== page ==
This article by Kyle Alvarez originally appeared on Stripes.com. Stars and Stripes serves the U.S. military community by providing editorially independent news and information around the world.
One of the three major American credit bureaus will pay $8 million for not taking required steps to prevent active-duty service members and other U.S. consumers from landing on prescreened lists for insurance and credit card solicitations, among other lapses.
TransUnion also was ordered by the U.S. government to fix its broken practices, which resulted in failure by the company and two subsidiaries to process freezes and locks on people’s credit reports on time, according to a statement from the Consumer Financial Protection Bureau.
The $8 million total consists of a $5 million fine and up to $3 million in consumer compensation. TransUnion will contact affected consumers regarding the payout, so there is no need for them to act on their own, the bureau statement said.
Security freezes and locks are designed to minimize the risk of identity theft by preventing third parties from gaining access to consumers’ credit reports. Scammers can use the information in the reports to open fraudulent accounts.
Since at least 2003, TransUnion failed to institute or remove security locks and freezes in a timely manner for tens of thousands of consumers, according to a bureau order issued Oct. 10.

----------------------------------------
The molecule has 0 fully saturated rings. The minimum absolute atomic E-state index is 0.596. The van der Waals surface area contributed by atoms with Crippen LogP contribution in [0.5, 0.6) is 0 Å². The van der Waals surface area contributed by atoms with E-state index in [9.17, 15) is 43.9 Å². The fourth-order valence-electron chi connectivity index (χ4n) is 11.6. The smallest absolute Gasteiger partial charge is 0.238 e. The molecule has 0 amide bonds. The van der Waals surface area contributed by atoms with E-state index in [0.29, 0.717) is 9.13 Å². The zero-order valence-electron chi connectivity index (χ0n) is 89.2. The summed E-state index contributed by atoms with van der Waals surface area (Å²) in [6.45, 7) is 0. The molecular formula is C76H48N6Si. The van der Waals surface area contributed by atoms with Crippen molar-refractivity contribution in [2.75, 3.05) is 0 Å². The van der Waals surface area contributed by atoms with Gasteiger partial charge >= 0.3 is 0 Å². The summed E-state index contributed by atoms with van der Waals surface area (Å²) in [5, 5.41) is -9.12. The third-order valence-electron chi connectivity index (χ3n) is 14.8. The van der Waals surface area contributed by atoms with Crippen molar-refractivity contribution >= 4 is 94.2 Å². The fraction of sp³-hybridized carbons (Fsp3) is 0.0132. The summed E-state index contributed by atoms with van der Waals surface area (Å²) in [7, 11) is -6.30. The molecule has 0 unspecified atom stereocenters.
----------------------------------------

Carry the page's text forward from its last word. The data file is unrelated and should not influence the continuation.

“These consumers did not know about this failure, and some were told that their requests had been honored when they had not,” the order said.
Because of reliability issues with TransUnion’s systems, customer requests sometimes had to be registered by hand, but the credit bureau didn’t keep up with demand, according to the order.
Those systems issues, which were known to TransUnion, “steadily accumulated and were left unresolved for years,” the order said.
Active-duty military personnel who requested extension of the precautions were among the people affected, as TransUnion “failed to continue to exclude those consumers from marketing lists for prescreened offers,” according to the CFPB.
It said demand for credit freezes and locks exploded in the wake of a 2017 breach at rival credit bureau Equifax that compromised the personal data of an estimated 147 million Americans.
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Another problem that TransUnion let fester, the report said, was differing database information for the same person. In the company’s terminology, the databases were out of sync, and this affected both the placement and removal of freezes and locks.
As a result, consumers whose credit reports were not frozen or locked despite their requests may have had that information passed to a third party, while people who wanted to remove a lock or freeze may have been denied credit because their TransUnion file was inaccessible to lenders, according to the report.
In addition, TransUnion sent “standard, automatically generated confirmation messages” to consumers saying their request was successful, regardless of the outcome. So many of them didn’t discover a problem until later, the report said.
Errors pertaining to active-duty alerts and extended fraud alerts were identified in a 2018 audit, but TransUnion regarded them as low risk and left the problem unresolved for over a year, the bureau wrote in the report.
An active-duty alert is supposed to provide a two-year exclusion for military personnel from lists given to third parties for the purpose of credit or insurance solicitations. About 32,000 consumers were affected by these errors, the report said.
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